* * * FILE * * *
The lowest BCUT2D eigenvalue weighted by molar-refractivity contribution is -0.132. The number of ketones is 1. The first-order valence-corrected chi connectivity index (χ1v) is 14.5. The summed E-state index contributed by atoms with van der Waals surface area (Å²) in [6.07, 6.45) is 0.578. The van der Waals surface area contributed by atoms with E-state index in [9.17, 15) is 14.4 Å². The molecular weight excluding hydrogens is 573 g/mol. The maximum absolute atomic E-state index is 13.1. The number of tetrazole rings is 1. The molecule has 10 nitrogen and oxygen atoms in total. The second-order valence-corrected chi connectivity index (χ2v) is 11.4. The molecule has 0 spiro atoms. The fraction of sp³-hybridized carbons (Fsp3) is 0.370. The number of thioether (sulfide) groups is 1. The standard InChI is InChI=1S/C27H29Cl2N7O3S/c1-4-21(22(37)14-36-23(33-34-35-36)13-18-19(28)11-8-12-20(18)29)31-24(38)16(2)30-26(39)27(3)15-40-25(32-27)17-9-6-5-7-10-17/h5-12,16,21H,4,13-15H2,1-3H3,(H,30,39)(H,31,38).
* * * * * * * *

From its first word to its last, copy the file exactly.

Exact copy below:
The lowest BCUT2D eigenvalue weighted by molar-refractivity contribution is -0.132. The number of ketones is 1. The first-order valence-corrected chi connectivity index (χ1v) is 14.5. The summed E-state index contributed by atoms with van der Waals surface area (Å²) in [6.07, 6.45) is 0.578. The van der Waals surface area contributed by atoms with E-state index in [9.17, 15) is 14.4 Å². The molecular weight excluding hydrogens is 573 g/mol. The maximum absolute atomic E-state index is 13.1. The number of tetrazole rings is 1. The molecule has 10 nitrogen and oxygen atoms in total. The second-order valence-corrected chi connectivity index (χ2v) is 11.4. The molecule has 0 spiro atoms. The fraction of sp³-hybridized carbons (Fsp3) is 0.370. The number of thioether (sulfide) groups is 1. The standard InChI is InChI=1S/C27H29Cl2N7O3S/c1-4-21(22(37)14-36-23(33-34-35-36)13-18-19(28)11-8-12-20(18)29)31-24(38)16(2)30-26(39)27(3)15-40-25(32-27)17-9-6-5-7-10-17/h5-12,16,21H,4,13-15H2,1-3H3,(H,30,39)(H,31,38).